Lawsuit filed against Certegy over data breach

A California law firm has filed a class-action lawsuit against Certegy Check Services on behalf of the 8.5 million customers whose sensitive information was sold to direct marketers by a former employee of the check verification service.

The complaint alleges that Certegy, a wholly-owned subsidiary of Jacksonville, Fla.-based Fidelity National Information Services (FIS), did not institute adequate security controls to prevent the breach. The suit does not specify damages.

"Certegy and FIS have obligations to protect this data and keep it confidential," Eric Gibbs, a partner representing the plaintiffs, told today. "Their systems are set up in such a way, and the hiring is set up in such a way, that it looks like one individual was able to access it and walk away with it."

Gibbs is referring to William Sullivan, the former Certegy senior-level database administrator believed to be responsible for the theft. Sullivan is named in the legal complaint as one of the defendants, as is a Largo, Fla.-based company he reportedly owns, S&S Computer Services.

(Certegy has separately filed a civil lawsuit against Sullivan).

Since the breach was announced in early July, a number of customers who received notification letters have claimed they also have been victims of identity theft. Certegy officials have denied that any of the data has been used for fraudulent purposes.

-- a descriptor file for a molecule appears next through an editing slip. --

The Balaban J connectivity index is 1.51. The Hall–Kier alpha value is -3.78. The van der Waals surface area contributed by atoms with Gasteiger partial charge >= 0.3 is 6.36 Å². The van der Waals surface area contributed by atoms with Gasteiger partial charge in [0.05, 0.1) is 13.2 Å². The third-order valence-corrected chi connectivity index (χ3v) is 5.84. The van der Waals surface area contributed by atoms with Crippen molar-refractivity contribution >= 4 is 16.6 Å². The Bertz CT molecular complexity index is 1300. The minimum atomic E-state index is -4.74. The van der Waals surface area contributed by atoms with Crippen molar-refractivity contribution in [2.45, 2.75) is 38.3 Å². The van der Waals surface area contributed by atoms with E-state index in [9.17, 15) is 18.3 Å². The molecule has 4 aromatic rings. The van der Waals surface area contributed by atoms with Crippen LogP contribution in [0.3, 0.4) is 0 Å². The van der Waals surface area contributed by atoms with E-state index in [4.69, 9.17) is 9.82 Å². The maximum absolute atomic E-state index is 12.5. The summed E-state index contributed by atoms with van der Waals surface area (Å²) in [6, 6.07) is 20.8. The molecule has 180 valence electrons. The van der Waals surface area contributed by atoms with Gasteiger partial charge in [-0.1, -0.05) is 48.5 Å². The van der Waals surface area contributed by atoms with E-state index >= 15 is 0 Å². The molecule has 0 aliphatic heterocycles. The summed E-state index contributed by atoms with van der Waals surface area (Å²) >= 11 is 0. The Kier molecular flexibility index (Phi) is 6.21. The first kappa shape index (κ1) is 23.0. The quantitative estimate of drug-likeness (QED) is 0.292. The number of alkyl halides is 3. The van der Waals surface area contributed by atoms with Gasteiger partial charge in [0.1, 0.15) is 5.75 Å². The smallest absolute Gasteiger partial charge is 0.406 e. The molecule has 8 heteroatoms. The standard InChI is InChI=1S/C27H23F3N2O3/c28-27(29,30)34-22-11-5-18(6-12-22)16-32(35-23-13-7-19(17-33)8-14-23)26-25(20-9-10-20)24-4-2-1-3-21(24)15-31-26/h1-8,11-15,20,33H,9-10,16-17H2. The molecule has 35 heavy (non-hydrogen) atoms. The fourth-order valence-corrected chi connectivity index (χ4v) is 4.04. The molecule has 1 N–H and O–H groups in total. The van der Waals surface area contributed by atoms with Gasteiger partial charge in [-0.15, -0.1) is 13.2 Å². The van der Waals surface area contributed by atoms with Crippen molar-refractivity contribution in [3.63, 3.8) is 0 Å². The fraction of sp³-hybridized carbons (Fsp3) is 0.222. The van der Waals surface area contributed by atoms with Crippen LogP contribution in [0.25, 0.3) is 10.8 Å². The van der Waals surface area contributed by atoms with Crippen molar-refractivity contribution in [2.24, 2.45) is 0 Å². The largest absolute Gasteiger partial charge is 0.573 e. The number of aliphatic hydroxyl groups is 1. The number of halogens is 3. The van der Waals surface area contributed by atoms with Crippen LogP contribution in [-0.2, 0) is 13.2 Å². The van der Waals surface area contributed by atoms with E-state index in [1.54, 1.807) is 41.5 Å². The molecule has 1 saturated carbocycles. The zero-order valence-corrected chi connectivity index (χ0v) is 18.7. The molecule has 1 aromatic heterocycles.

An FIS spokeswoman did not return telephone calls seeking comment.

Gibbs said his firm interviewed about 100 people who received letters alerting them of the breach.

"Some people do believe that their confidential information has been accessed and possibly their accounts have been breached," he said. "Other people are concerned, but they don’t believe they’ve experienced that."

SC Magazine has received several emails from customers of stores, such as Bed Bath & Beyond, for which Certegy provides check-verification services, who have claimed fraudulent purchases have been posted to their banking and credit card accounts. Their stories first began appearing in online forums.

Joshua Cain of Denver recounted his experience in an email to SCMagazine: "I was in Las Vegas over the Memorial Day weekend, and as the slots sucked me dry, I had to use the ATM. No harm, I figured. When I returned home, I checked my bank balance and was overdrawn approximately $1,400, which would indicate a swing of approximately $1,500 (I had anticipated $100 left in that specific account)."

"Well, upon further investigation I was able to discern that the charges originated in France…while I was in Nevada," Cain continued. "I received a letter from [Certegy] approximately one month after I returned home. The letter told me that they didn’t believe that my checking account had been used for fraudulent activity, which I knew to be a complete lie, since I had already had to close my checking account. How is it that, as a consumer, I know that my account has been compromised, but one of the largest financial data companies in the country doesn’t know what’s happening? Or do they?"

The suit was initiated by a Los Angeles man, Theodore Borreson, who began receiving copious direct marketing and promotional offers through the mail and over the telephone in the days leading up to Certegy’s acknowledgement of the breach, according to a news release Wednesday from the law firm.


Click here to email reporter Dan Kaplan.

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